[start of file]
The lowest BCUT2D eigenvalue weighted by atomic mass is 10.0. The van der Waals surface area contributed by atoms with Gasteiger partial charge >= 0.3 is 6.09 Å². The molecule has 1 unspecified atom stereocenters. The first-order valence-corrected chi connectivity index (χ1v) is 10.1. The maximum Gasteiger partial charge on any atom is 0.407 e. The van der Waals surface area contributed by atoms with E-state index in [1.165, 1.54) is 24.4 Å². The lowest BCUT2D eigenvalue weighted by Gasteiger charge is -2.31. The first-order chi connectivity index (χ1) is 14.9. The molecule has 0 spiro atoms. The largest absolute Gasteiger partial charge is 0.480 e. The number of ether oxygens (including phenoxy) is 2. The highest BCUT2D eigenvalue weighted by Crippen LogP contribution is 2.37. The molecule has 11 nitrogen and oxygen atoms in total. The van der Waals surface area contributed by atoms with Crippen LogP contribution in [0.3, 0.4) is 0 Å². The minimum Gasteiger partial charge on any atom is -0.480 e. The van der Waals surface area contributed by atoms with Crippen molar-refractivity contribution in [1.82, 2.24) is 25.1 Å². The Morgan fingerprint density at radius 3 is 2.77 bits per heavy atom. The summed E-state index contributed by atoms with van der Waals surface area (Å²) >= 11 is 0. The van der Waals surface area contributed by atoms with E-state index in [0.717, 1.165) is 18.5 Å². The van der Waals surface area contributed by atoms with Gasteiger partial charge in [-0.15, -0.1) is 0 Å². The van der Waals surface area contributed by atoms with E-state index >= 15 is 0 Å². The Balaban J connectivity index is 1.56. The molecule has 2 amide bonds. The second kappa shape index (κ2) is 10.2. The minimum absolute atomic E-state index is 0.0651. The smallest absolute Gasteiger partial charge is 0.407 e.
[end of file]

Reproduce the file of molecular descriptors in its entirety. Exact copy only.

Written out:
The lowest BCUT2D eigenvalue weighted by atomic mass is 10.0. The van der Waals surface area contributed by atoms with Gasteiger partial charge >= 0.3 is 6.09 Å². The molecule has 1 unspecified atom stereocenters. The first-order valence-corrected chi connectivity index (χ1v) is 10.1. The maximum Gasteiger partial charge on any atom is 0.407 e. The van der Waals surface area contributed by atoms with E-state index in [1.165, 1.54) is 24.4 Å². The lowest BCUT2D eigenvalue weighted by Gasteiger charge is -2.31. The first-order chi connectivity index (χ1) is 14.9. The molecule has 0 spiro atoms. The largest absolute Gasteiger partial charge is 0.480 e. The number of ether oxygens (including phenoxy) is 2. The highest BCUT2D eigenvalue weighted by Crippen LogP contribution is 2.37. The molecule has 11 nitrogen and oxygen atoms in total. The van der Waals surface area contributed by atoms with Crippen LogP contribution in [0.3, 0.4) is 0 Å². The minimum Gasteiger partial charge on any atom is -0.480 e. The van der Waals surface area contributed by atoms with Crippen molar-refractivity contribution in [1.82, 2.24) is 25.1 Å². The Morgan fingerprint density at radius 3 is 2.77 bits per heavy atom. The summed E-state index contributed by atoms with van der Waals surface area (Å²) >= 11 is 0. The van der Waals surface area contributed by atoms with E-state index in [0.717, 1.165) is 18.5 Å². The van der Waals surface area contributed by atoms with Gasteiger partial charge in [-0.15, -0.1) is 0 Å². The van der Waals surface area contributed by atoms with E-state index >= 15 is 0 Å². The Balaban J connectivity index is 1.56. The molecule has 2 amide bonds. The second kappa shape index (κ2) is 10.2. The minimum absolute atomic E-state index is 0.0651. The smallest absolute Gasteiger partial charge is 0.407 e.